A Mobile Video Game for Studying Social and Nonsocial Executive Functions in Children with ASD

Friday, May 12, 2017: 10:00 AM-1:40 PM
Golden Gate Ballroom (Marriott Marquis Hotel)
B. Li1, Y. A. Ahn1, M. Kim2, M. Mademtzi3, S. A. A. Chang4, E. Barney5, C. Foster3, M. Best4 and F. Shic2, (1)Seattle Children's Research Institute, Seattle, WA, (2)Center for Child Health, Behavior and Development, Seattle Children's, Seattle, WA, (3)Child Study Center, Yale University School of Medicine, New Haven, CT, (4)Yale University, New Haven, CT, (5)Child Study Center, Yale University, New Haven, CT
Background: Deficits in executive functioning skills (EFS) is a characteristic for autism spectrum disorder (ASD). Clinicians often use traditional behavioral assessment (e.g. Wisconsin card sorting task) to test children’s EFS, but these resources are not easily accessible for children living in undeveloped areas. Digitalized games have the potential to be a supplementary tool in increasing the accessibility of EFS assessments.

Objectives: To (1) design a well-controlled mobile technology game that can assess and potentially improve EFS in children with autism,using social and nonsocial conditions that test EFS; (2) To conduct a proof of concept usability test of the game.

Methods: We designed a tablet video game with three tasks: set shifting, working memory, and inhibitory control tasks. The program selects either social and nonsocial stimuli as targets for each session of the task, and each session has two social blocks and two nonsocial blocks (randomly counterbalanced). Similar to the Wisconsin card sorting task, our shifting task shows four images on the screen for each trial, and users have to guess which image is the correct answer.he underlying unspoken rule (happy face, angry face, red fractal, or blue fractal) changes for every ten trials. The working memory task shows objects for 10 seconds for participants to memorize, and then they have 45 seconds to choose all the right answers.The difficulty of the task depends on the participants’ performance. For inhibitory task, users are asked to click as many pictures as possible on the screen, but are required to stop touching the screen when a “stop sign” or “angry face” pop out. The stop signal appears 5 times in each session. The appearance time and appearance length of the “stop (signal)” are pseudo-randomized and counterbalanced. Users’ touches are recorded for post-hoc analysis.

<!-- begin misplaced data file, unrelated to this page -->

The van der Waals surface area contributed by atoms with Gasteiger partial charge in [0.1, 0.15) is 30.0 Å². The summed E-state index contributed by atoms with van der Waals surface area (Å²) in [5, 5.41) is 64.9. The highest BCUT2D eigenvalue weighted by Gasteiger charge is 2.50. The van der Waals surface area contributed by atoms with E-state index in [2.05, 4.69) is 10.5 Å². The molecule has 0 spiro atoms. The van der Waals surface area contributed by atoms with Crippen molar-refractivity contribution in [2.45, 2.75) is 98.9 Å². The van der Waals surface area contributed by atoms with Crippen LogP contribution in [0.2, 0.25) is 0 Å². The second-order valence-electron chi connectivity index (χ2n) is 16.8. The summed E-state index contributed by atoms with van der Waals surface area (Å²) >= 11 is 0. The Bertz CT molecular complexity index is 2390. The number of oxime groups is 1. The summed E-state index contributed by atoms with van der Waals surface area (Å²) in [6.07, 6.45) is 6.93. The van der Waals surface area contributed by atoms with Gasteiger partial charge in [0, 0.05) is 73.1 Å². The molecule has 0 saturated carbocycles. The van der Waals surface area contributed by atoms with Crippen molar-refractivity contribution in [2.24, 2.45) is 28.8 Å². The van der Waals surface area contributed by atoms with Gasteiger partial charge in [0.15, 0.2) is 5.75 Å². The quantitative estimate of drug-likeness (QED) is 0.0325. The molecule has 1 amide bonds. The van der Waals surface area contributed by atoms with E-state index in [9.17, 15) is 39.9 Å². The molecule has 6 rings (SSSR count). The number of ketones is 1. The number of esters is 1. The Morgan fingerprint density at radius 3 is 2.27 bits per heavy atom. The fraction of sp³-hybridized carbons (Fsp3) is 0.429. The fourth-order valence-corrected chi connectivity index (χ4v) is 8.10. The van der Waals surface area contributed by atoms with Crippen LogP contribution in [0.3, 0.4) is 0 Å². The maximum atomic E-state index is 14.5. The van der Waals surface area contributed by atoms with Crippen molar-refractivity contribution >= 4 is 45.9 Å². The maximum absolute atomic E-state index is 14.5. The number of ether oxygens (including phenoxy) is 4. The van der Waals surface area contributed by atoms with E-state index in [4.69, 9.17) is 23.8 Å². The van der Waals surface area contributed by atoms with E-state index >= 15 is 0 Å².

Results: A supervised 6-year-old child with autism played all three tasks in 8.5 minutes. Throughout the experiment, the child touched the targets for a total of 74 times. In the shifting game, the child answered 17 out of 40 questions within the 2 minute time limit. He learned the first hidden rule and gave correct answers for the first 9 questions but failed to learn the new rule afterwards and got half of the questions wrong. In the inhibitory game, the child touched 44 targets in total and four of those occurred during the inhibitory stage. Of the four, three occurred during the social trials. In the memory game, the child spent an average of 1.99 seconds finding the memorized images during the two nonsocial trials. However during the two social trials, the child could not remember the correct target before reaching the time limit of 45 seconds.

Conclusions: This video game could be useful for examining discrepancies between socially-oriented and non-socially oriented executive function ability in children with ASD. In the future, we will collect more data from TD children, children with ASD, and TD adults. We will analyze and compare playing patterns, performance, and verbalization of each participant.